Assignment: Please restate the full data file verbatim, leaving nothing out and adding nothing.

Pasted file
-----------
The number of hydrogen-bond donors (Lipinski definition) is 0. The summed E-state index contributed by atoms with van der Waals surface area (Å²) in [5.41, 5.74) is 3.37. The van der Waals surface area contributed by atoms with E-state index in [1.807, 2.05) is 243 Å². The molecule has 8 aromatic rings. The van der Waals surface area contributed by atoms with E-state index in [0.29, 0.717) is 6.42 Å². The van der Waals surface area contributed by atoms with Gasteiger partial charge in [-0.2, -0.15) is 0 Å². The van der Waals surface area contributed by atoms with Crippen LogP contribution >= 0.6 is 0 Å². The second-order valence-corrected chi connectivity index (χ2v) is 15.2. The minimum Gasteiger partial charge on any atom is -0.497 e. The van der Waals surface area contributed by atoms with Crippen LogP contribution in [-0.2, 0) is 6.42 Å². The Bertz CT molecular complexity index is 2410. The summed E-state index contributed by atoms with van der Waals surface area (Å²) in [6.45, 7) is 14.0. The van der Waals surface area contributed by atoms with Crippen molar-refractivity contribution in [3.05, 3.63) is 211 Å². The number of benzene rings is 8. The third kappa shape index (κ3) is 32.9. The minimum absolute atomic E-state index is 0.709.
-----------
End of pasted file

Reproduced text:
The number of hydrogen-bond donors (Lipinski definition) is 0. The summed E-state index contributed by atoms with van der Waals surface area (Å²) in [5.41, 5.74) is 3.37. The van der Waals surface area contributed by atoms with E-state index in [1.807, 2.05) is 243 Å². The molecule has 8 aromatic rings. The van der Waals surface area contributed by atoms with E-state index in [0.29, 0.717) is 6.42 Å². The van der Waals surface area contributed by atoms with Gasteiger partial charge in [-0.2, -0.15) is 0 Å². The van der Waals surface area contributed by atoms with Crippen LogP contribution >= 0.6 is 0 Å². The second-order valence-corrected chi connectivity index (χ2v) is 15.2. The minimum Gasteiger partial charge on any atom is -0.497 e. The van der Waals surface area contributed by atoms with Crippen LogP contribution in [-0.2, 0) is 6.42 Å². The Bertz CT molecular complexity index is 2410. The summed E-state index contributed by atoms with van der Waals surface area (Å²) in [6.45, 7) is 14.0. The van der Waals surface area contributed by atoms with Crippen molar-refractivity contribution in [3.05, 3.63) is 211 Å². The number of benzene rings is 8. The third kappa shape index (κ3) is 32.9. The minimum absolute atomic E-state index is 0.709.